In the first part of our series celebrating 9 (nearly 10) successful years of the London Short Film Festival, we look back at the competition’s first winner of the Best Short Film category: Nick Jordan.
London Short Film Festival is gathering pace at a remarkable speed. Starting out as a very small festival 9 years ago, nestled within London’s Institute for Contemporary Arts, it has since gained independence, becoming a main player for established and new filmmakers across the UK. The beauty of a short film festival is that it can screen a lot of films and take risks that established feature film festivals wouldn’t get away with. January 2013 sees the 10th anniversary of the festival, and in this exciting series of articles, i-D have joined forces to bring you the winning films from each year of the festival, leading up to the 10th winner in January 2013. Every month we will be bringing you a filmmaker and film that won the Best Short Film category in corresponding order, so make sure to check back in with us every month.
For our first collaboration, we profile the enigmatic Nick Jordan, who was the first ever winner of the London Short Film Festival with his experimental film: Fury.
Nick Jordan is an artist based in Manchester. His work explores the relationship between the natural world and our cultural histories. He also collaborates with artist Jacob Cartwright and together they published Alien Invaders (Book Works), which takes the form of a guidebook to non-native species found in Britain, and completed a trilogy of short films drawn from the writings of 19th century artist & frontiersman John James Audubon. The artists have recently completed their first feature-length film, Between Two Rivers, a documentary about the troubled town of Cairo, in southern Illinois.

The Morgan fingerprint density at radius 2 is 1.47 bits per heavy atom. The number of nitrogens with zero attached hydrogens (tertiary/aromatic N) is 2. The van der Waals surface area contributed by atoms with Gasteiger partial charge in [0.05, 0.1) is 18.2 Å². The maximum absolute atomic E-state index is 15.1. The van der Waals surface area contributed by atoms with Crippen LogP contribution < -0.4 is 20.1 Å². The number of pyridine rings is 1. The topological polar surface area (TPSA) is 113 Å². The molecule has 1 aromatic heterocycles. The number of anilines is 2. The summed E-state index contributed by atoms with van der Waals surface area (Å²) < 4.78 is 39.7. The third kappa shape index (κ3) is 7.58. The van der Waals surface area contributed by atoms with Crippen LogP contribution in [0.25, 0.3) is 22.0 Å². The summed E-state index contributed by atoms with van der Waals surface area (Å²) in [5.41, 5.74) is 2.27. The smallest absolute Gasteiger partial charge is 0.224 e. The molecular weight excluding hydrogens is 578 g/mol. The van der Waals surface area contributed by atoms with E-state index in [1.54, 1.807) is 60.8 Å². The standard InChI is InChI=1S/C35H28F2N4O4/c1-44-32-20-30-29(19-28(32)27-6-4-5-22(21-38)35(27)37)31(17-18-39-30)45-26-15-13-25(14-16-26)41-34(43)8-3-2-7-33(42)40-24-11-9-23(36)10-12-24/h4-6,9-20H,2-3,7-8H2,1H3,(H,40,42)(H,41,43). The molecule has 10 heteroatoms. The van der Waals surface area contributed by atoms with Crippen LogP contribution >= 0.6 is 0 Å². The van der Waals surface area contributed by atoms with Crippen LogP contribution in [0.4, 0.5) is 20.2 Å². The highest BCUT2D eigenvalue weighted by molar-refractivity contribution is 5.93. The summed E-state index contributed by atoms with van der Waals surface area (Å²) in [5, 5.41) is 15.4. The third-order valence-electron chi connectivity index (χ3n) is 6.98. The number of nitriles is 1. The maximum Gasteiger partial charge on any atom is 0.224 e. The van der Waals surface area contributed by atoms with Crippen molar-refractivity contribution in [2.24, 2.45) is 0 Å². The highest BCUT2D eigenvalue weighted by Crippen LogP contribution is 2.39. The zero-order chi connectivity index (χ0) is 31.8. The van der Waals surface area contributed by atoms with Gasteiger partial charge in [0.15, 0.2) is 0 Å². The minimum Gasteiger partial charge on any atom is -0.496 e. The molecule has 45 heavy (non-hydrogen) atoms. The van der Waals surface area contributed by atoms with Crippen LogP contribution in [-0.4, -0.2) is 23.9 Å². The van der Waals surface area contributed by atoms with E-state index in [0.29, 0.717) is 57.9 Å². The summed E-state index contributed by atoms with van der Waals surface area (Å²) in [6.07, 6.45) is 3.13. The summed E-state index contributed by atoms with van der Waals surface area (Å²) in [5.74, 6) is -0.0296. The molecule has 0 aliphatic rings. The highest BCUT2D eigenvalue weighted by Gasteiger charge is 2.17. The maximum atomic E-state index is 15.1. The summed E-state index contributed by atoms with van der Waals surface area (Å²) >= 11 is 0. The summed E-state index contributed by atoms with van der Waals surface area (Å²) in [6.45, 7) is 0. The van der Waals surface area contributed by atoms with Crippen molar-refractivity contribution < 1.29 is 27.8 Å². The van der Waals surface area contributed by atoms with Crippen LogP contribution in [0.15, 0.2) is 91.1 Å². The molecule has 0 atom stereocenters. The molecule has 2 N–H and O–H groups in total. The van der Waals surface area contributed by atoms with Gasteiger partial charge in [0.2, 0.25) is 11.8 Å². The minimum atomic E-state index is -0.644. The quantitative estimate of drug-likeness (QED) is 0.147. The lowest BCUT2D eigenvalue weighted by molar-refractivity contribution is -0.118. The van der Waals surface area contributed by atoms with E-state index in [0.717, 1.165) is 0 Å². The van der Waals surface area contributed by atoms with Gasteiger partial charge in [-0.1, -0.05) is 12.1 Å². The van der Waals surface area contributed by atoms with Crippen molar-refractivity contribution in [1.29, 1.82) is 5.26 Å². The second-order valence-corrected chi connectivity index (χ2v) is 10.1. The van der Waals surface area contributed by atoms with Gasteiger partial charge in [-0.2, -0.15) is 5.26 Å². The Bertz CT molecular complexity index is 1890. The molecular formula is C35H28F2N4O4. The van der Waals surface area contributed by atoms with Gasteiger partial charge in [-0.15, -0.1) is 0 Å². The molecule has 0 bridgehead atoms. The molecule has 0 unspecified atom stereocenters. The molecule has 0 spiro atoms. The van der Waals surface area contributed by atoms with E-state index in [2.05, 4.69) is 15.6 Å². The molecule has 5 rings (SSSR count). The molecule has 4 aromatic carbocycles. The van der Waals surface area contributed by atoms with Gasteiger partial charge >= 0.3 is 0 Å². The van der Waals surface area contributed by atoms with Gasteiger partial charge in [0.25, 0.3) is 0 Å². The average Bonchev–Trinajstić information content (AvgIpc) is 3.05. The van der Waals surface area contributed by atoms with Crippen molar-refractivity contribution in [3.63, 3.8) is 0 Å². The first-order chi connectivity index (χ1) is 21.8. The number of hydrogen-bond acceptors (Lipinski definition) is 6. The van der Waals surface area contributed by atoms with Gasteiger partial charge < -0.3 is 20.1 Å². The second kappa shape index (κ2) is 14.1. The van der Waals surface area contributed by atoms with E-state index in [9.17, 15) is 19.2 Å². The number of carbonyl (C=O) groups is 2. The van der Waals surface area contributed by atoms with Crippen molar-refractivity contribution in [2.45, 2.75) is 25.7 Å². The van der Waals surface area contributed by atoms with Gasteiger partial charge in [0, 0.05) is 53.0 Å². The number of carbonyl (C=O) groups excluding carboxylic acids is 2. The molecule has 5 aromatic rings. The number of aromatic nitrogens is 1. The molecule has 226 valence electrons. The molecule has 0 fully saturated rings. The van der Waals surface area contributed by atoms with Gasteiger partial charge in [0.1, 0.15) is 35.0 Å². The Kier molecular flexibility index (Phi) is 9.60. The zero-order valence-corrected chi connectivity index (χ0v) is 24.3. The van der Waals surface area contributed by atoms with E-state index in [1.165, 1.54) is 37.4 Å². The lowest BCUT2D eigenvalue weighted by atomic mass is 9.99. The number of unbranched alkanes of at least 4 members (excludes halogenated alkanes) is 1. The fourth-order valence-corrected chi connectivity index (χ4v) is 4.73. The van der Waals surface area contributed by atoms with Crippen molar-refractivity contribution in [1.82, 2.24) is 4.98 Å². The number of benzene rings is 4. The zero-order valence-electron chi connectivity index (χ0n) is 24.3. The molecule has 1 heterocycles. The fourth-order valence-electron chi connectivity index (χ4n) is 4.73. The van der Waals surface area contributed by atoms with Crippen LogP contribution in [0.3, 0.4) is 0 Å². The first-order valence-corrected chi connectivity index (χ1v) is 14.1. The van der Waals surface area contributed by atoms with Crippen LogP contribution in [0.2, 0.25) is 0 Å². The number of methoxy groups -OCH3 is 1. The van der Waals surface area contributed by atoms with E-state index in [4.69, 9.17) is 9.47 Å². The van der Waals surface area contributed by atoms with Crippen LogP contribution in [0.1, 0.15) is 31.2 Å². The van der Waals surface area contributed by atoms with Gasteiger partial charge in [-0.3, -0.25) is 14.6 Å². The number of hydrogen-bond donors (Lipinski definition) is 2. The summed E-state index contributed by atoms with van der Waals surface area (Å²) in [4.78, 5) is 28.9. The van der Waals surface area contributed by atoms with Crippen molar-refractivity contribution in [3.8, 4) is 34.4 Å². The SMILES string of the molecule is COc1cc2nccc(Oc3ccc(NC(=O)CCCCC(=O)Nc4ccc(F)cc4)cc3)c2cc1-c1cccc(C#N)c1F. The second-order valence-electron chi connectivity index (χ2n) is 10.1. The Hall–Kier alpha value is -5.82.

Where did the idea for Fury come from?
The idea was born from a particular moment which I happened to be filming. I usually try and construct my work out of chance situations or found material. I thought the fly-paper, and its unique name, would serve as a good motif, or trigger, for the film, so I just started filming it. Nothing was pre-planned – but things are subsequently highlighted, or amplified, through the editing process. In this way, ‘Fury’ is like a fabricated piece of cinema, which offered itself up out of happenstance or a real situation. In addition to cinematic suspense, or atmosphere, I was also conscious of references to a certain language of painting – archetypal things like a bowl of fruit, a chair and a woman in a window.
Were you surprised when it won best film at the London Short Film Festival?
Yes. I thought a short film which was more driven by narrative or dialogue would have been more likely to scoop an award.
Can you describe your style?
I tend to just respond to whatever is happening, or not happening, in front of me. Too much pre-thought or conscious planning would probably kill off any curiosity I had to begin with.
How difficult was it starting out?
It’s difficult at the beginning with no resources or funding. It’s still hard to secure backing for a project, especially now in these dark days of austerity. By necessity, artists or film-makers often have to adopt a haphazard, lo-fi method where we try and make the work anyway, without a budget, rather than waiting for the green light of funding. It doesn’t always work out well though.
How much has changed since you won with Fury?
The films have got longer and people now speak in them. My collaborative work with Jacob Cartwright is now very documentary-based, while still pursuing ‘cinematic’ ideas or forms. They’re probably not quite conventional documentaries. Not yet anyway. By accident, we’ve found ourselves drawn to the documentary format to communicate people’s experiences and particular events or key locations. Our new film Between Two Rivers is the first that addresses social, cultural, political and environmental factors. I’m willing to go with that for the time being and see where it leads.
Who and what inspires you?
Ancient oaks, frozen rivers, bee-hives, snow globes, fire-flies, stray dogs and warm hats. In terms of other film-makers, I would probably name all the usual suspects. I’m someone who was disappointed that Malick’s Tree of Life didn’t have a 6 hour director’s cut on the DVD.
Where do you see yourself in another 9 years?
If I can carry on doing exactly what I do now, without being caught, sued, compromised or maimed in some fashion then that would be just fine.
Text: Joe Cohen